The location map of the 111 basic water services included in this study was geo-referenced. Global positioning system (GPS) reading; X (longitude), Y (latitude)-coordinates and Z (altitude) data were taken. However, some information was difficult to include in the data from Afar (shown in Fig 2). The water points were located at a minimum altitude of negative 91 meters below sea level (BSL) in Afar with arid climatic conditions and a maximum altitude of 3,402 meters above sea level (ASL) in Amhara characterized by cold fertile climatic conditions. The mean altitude reading of the locations of the basic water services was 2,076.62 meters above sea level and standard deviation of 953.338 meters (Fig 2). The type of the basic water services in the Amhara highlands might vary from that of the lowlands in Afar. This would have brought different factors that contribute to the functionality of water services and the water contamination itself as functionality factor. In a review of case study conducted in Malaysia using 68 studies, it was confirmed that factors such as soil erosion, landslides and agricultural activities associated with land use change have significantly influenced the water quality in the highland areas [34] similar to the Amhara region. This might not be the case for Afar region, with lowland areas where the life of the community was dependent on livestock in pastoralist area.

Fig 2. Location map of the study sites, Amhara and Afar, Ethiopia (Save the Children GIS center is used to develop this map).

Water services: Technical findings for functionality

The basic water service technology types included in this study were rural piped system (RPS) using 42 spring sources (37.8%), 25 hand-dug wells with hand pumps (HDW) (22.5%), 22 RPS from a motorized borehole or shallow wells sources (19.8%), 9 rainwater harvesting (RWH) structures (8.1%) and others such as on-spot springs, reservoirs, river intake (RI) and slow sand filters (SSF) jointly account for 13 basic water services (11.8%). It was found out that treatment of water is largely done by WASHCos (n = 43, 38.7%) and Woreda Water Offices (WWO) (n = 38, 34.2%) while very few sources (n = 2, 0.9%) were reported to be treated by Zonal Water Offices (ZWO) and others such as tap attendant (one source by each). The time interval of water chlorination is often quarterly (n = 46, 41.5%), several others yearly (n = 21, 18.9%), and every six months (n = 13, 11.7%) and the remaining few (n = 3, 2.7%) monthly. Unfortunately, as to interviewed WASHCos, a quarter of the water services (n = 28, 25.2%) sampled in this study were disinfected totally by any responsible body including the WASHCos who are largely responsible for the disinfection of the water services (Table 3).

From our sample of 111 water services, 24 sources (21.6%) were categorized as non-functional from technical and management aspect by interviews and FGDs with WASHCos, and water services visual observation. The reasons for non-functionality of basic water services listed in decreasing order of importance, excluding water quality, were poor management (n = 19, 17.1%), unavailability of spare parts (n = 17, 15.3%), lack of maintenance tools (n = 12, 10.8%) and environmental reasons (n = 10, 9.0%). Indeed, lack of skilled technicians and shortage of money were also barriers to functionality (Table 4).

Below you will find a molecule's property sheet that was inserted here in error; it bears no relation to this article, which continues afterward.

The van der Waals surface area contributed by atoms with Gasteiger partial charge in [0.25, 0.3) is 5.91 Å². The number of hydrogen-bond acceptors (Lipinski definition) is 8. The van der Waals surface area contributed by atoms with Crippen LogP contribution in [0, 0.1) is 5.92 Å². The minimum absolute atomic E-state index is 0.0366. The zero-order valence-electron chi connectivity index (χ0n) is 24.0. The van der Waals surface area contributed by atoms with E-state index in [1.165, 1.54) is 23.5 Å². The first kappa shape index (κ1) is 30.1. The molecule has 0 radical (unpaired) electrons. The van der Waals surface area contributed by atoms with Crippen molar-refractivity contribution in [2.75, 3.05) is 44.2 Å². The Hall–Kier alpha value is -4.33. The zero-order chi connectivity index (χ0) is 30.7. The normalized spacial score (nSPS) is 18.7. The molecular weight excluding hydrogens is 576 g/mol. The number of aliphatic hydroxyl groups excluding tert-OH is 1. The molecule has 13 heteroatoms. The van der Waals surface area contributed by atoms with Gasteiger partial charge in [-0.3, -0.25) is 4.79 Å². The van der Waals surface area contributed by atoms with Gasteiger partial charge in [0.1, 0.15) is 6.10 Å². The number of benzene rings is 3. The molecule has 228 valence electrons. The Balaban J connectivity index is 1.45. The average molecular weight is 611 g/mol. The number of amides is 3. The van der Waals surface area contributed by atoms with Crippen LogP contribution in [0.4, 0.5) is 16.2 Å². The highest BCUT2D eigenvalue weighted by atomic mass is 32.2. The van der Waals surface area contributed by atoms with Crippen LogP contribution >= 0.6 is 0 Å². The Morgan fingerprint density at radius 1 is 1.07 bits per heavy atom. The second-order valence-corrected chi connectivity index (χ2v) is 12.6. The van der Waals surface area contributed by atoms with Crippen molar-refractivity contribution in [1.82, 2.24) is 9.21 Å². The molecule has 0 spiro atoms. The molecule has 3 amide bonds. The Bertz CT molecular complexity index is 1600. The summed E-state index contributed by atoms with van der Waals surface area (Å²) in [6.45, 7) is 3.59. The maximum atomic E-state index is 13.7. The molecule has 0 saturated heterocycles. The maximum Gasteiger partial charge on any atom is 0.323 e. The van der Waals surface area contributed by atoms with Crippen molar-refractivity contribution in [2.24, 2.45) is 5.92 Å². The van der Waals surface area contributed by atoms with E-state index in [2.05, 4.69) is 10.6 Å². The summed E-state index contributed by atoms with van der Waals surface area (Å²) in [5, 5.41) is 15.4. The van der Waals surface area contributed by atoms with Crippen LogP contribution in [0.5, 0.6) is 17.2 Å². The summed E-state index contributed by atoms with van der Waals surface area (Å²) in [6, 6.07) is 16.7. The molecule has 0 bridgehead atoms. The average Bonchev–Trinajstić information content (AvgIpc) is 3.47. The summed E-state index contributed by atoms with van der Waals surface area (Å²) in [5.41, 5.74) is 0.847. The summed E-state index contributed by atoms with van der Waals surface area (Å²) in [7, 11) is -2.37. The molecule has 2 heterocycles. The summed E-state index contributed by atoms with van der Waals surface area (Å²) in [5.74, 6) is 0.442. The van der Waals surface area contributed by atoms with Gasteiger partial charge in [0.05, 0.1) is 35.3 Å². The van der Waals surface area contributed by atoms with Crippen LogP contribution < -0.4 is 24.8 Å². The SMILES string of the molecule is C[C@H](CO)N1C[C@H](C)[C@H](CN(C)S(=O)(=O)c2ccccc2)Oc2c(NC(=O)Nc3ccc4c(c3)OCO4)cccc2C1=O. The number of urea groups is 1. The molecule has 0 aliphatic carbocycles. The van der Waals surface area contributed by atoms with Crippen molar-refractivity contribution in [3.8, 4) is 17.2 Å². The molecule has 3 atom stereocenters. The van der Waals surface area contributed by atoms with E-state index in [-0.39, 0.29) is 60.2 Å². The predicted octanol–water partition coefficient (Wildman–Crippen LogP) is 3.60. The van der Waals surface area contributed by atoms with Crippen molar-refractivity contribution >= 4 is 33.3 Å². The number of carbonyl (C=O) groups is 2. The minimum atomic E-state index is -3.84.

Table 4. Reasons attributed to the non-functional water services other than water quality.

Water services: Water quality

At present, water quality is not a parameter considered under the classification of “functional improved basic water.” Water quality is a neglected topic in global debates and quality is not given due attention as it should be [1, 35] as far as basic water services is concerned. Preserving the quality of basic water services, which the majority of the people in developing countries have access to, is important for better drinking-water supply use and decreasing morbidity. Water quality lab analysis were conducted for all basic water services using lab protocol (S2 File). Water samples for lab analysis were taken from the sources for functional basic water services and for the non-functional 24 (21.62%) of the water services, the samples for lab analysis were taken from either at the sources or storages or in the pipelines. In the lab analysis, measured in colony forming counts per 100 milliliters (ml) of water samples for bacteriological tests of total coliforms (TC) were detected from 46 (41.44%) taken from basic water services. Of which 40 (36.03%) of the basic water services are functional and the remaining 6 (5.41%) were not functional.